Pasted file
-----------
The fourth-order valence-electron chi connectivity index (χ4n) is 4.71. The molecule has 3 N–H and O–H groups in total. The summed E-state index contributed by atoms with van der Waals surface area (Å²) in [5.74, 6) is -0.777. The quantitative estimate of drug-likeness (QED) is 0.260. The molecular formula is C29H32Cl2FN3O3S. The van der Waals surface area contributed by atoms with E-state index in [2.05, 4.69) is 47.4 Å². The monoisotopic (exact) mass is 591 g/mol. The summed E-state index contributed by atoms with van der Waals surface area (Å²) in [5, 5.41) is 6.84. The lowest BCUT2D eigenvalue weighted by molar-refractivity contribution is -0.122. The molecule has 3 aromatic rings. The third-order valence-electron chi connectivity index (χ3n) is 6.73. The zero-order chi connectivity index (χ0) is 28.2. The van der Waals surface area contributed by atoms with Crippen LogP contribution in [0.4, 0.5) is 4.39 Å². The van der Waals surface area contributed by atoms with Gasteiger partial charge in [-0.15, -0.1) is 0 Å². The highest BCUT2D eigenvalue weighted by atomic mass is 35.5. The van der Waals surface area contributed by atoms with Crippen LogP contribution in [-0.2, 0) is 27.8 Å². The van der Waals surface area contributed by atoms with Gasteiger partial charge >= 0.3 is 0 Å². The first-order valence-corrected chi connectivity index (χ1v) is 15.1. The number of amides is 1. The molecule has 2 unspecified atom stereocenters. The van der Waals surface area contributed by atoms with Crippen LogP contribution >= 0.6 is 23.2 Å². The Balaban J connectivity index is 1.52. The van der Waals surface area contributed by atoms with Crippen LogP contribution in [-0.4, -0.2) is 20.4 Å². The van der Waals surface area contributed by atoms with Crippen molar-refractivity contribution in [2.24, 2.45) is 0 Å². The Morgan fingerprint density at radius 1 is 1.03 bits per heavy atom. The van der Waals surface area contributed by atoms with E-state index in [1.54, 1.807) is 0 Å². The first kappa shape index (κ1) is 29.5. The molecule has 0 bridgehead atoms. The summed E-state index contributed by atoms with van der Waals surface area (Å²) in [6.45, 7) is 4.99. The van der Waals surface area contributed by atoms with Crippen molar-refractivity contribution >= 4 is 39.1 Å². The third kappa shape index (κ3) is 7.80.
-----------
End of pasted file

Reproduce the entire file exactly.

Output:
The fourth-order valence-electron chi connectivity index (χ4n) is 4.71. The molecule has 3 N–H and O–H groups in total. The summed E-state index contributed by atoms with van der Waals surface area (Å²) in [5.74, 6) is -0.777. The quantitative estimate of drug-likeness (QED) is 0.260. The molecular formula is C29H32Cl2FN3O3S. The van der Waals surface area contributed by atoms with E-state index in [2.05, 4.69) is 47.4 Å². The monoisotopic (exact) mass is 591 g/mol. The summed E-state index contributed by atoms with van der Waals surface area (Å²) in [5, 5.41) is 6.84. The lowest BCUT2D eigenvalue weighted by molar-refractivity contribution is -0.122. The molecule has 3 aromatic rings. The third-order valence-electron chi connectivity index (χ3n) is 6.73. The zero-order chi connectivity index (χ0) is 28.2. The van der Waals surface area contributed by atoms with Crippen LogP contribution in [0.4, 0.5) is 4.39 Å². The van der Waals surface area contributed by atoms with Gasteiger partial charge in [-0.15, -0.1) is 0 Å². The highest BCUT2D eigenvalue weighted by atomic mass is 35.5. The van der Waals surface area contributed by atoms with Crippen LogP contribution in [-0.2, 0) is 27.8 Å². The van der Waals surface area contributed by atoms with Gasteiger partial charge >= 0.3 is 0 Å². The first-order valence-corrected chi connectivity index (χ1v) is 15.1. The number of amides is 1. The molecule has 2 unspecified atom stereocenters. The van der Waals surface area contributed by atoms with Crippen LogP contribution >= 0.6 is 23.2 Å². The Balaban J connectivity index is 1.52. The van der Waals surface area contributed by atoms with Crippen LogP contribution in [-0.4, -0.2) is 20.4 Å². The van der Waals surface area contributed by atoms with Crippen molar-refractivity contribution in [2.24, 2.45) is 0 Å². The Morgan fingerprint density at radius 1 is 1.03 bits per heavy atom. The van der Waals surface area contributed by atoms with E-state index in [1.54, 1.807) is 0 Å². The first kappa shape index (κ1) is 29.5. The molecule has 0 bridgehead atoms. The summed E-state index contributed by atoms with van der Waals surface area (Å²) in [6.45, 7) is 4.99. The van der Waals surface area contributed by atoms with Crippen molar-refractivity contribution >= 4 is 39.1 Å². The third kappa shape index (κ3) is 7.80.